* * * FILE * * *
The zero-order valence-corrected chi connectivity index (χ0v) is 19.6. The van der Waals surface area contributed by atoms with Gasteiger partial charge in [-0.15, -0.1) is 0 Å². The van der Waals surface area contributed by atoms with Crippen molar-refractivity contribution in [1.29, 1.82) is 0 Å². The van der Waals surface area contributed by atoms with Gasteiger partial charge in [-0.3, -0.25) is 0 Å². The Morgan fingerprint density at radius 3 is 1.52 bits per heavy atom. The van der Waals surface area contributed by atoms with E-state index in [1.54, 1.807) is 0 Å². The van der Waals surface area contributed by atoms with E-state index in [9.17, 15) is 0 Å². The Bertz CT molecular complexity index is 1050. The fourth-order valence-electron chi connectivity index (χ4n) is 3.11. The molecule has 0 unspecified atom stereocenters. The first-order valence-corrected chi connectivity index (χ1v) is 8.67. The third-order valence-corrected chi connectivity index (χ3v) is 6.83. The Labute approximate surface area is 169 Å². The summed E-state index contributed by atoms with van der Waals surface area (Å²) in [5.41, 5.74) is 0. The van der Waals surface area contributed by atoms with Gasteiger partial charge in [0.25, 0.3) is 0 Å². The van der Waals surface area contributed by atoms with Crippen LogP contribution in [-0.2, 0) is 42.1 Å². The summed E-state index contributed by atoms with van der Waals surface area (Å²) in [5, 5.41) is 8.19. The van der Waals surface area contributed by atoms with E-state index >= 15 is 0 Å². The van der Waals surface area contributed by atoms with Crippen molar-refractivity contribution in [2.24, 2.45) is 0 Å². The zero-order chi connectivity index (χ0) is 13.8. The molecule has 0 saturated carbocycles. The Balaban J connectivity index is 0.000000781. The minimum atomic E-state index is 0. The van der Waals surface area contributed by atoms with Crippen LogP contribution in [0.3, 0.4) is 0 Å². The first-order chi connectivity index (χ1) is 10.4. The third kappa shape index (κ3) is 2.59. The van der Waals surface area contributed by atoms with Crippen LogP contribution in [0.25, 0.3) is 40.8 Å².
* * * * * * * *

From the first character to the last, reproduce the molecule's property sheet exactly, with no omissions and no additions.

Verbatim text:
The zero-order valence-corrected chi connectivity index (χ0v) is 19.6. The van der Waals surface area contributed by atoms with Gasteiger partial charge in [-0.15, -0.1) is 0 Å². The van der Waals surface area contributed by atoms with Crippen molar-refractivity contribution in [1.29, 1.82) is 0 Å². The van der Waals surface area contributed by atoms with Gasteiger partial charge in [-0.3, -0.25) is 0 Å². The Morgan fingerprint density at radius 3 is 1.52 bits per heavy atom. The van der Waals surface area contributed by atoms with E-state index in [1.54, 1.807) is 0 Å². The van der Waals surface area contributed by atoms with E-state index in [9.17, 15) is 0 Å². The Bertz CT molecular complexity index is 1050. The fourth-order valence-electron chi connectivity index (χ4n) is 3.11. The molecule has 0 unspecified atom stereocenters. The first-order valence-corrected chi connectivity index (χ1v) is 8.67. The third-order valence-corrected chi connectivity index (χ3v) is 6.83. The Labute approximate surface area is 169 Å². The summed E-state index contributed by atoms with van der Waals surface area (Å²) in [5.41, 5.74) is 0. The van der Waals surface area contributed by atoms with Gasteiger partial charge in [0.25, 0.3) is 0 Å². The van der Waals surface area contributed by atoms with Crippen LogP contribution in [-0.2, 0) is 42.1 Å². The summed E-state index contributed by atoms with van der Waals surface area (Å²) in [5, 5.41) is 8.19. The van der Waals surface area contributed by atoms with E-state index >= 15 is 0 Å². The van der Waals surface area contributed by atoms with Crippen molar-refractivity contribution in [2.24, 2.45) is 0 Å². The zero-order chi connectivity index (χ0) is 13.8. The molecule has 0 saturated carbocycles. The Balaban J connectivity index is 0.000000781. The minimum atomic E-state index is 0. The van der Waals surface area contributed by atoms with Crippen LogP contribution in [0.3, 0.4) is 0 Å². The first-order chi connectivity index (χ1) is 10.4. The third kappa shape index (κ3) is 2.59. The van der Waals surface area contributed by atoms with Crippen LogP contribution in [0.25, 0.3) is 40.8 Å².